didn't write anything on mine.

Always a wise cracker, Scott wrote "banana boat" on his board.
He's been protesting saying, "What makes you think that was
mine.?" Let's just call it an educated guess.

Cody then put on a show, breaking the boards to free people from
their fears. It sounds like a pretty cool ending. I was wondering
who would clean up the mess.

After the workshop, we had the chance to attend a yoga class.
There was just no way I was going to that one. I did it a few
years ago, and it turned out to be just like my physical therapy.
This was my vacation. No PT allowed!

They set up a "Guess What?" game in the Nature Center, so I went
to check it out. We had to identify 30 objects using touch, taste
and smell. It was an easy activity, because it's the way of life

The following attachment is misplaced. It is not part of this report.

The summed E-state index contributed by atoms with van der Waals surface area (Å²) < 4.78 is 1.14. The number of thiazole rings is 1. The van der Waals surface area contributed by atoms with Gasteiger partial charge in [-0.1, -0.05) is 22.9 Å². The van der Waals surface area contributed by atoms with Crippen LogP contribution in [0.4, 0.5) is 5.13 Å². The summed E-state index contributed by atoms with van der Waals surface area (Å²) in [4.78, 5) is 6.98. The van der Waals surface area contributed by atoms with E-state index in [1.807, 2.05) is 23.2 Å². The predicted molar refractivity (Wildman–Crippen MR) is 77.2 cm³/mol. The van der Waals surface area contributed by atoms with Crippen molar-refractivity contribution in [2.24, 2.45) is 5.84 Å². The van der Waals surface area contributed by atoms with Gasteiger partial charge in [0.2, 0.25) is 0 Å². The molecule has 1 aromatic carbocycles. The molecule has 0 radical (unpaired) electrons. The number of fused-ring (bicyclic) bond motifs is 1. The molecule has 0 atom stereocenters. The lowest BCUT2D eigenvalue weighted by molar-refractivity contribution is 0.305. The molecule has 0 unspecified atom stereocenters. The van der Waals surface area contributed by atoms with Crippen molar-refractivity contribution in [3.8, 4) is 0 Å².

for me. I liked the black licorice, lemonheads and red jello. I
had trouble with the mustard. When I squeezed the bottle to get a
whiff, the darn stuff went up my nose. Bleck! I got 27 items
correct. I missed soap (thinking it was lotion, beans and
peppermint flavoring for tea or coffee. The last two things I had
never encountered before, so it's not surprising I couldn't
identify them. Overall, it was a cute game.

After lunch, we were told to report to the pavilion for the start
of competitions. There were supposed to be relay games, pool
games and a watermelon game, to name a few. This is where things
really fell apart. It was so disorganized, the games were too
hard and they kept changing the rules.

We stood there waiting and waiting for the relay to begin. Every
time we were ready to start, they changed it again. I was
standing for so long that my knees began to buckle and my SSP had
to get me a chair.

Finally, they cancelled the relay and just let us participate in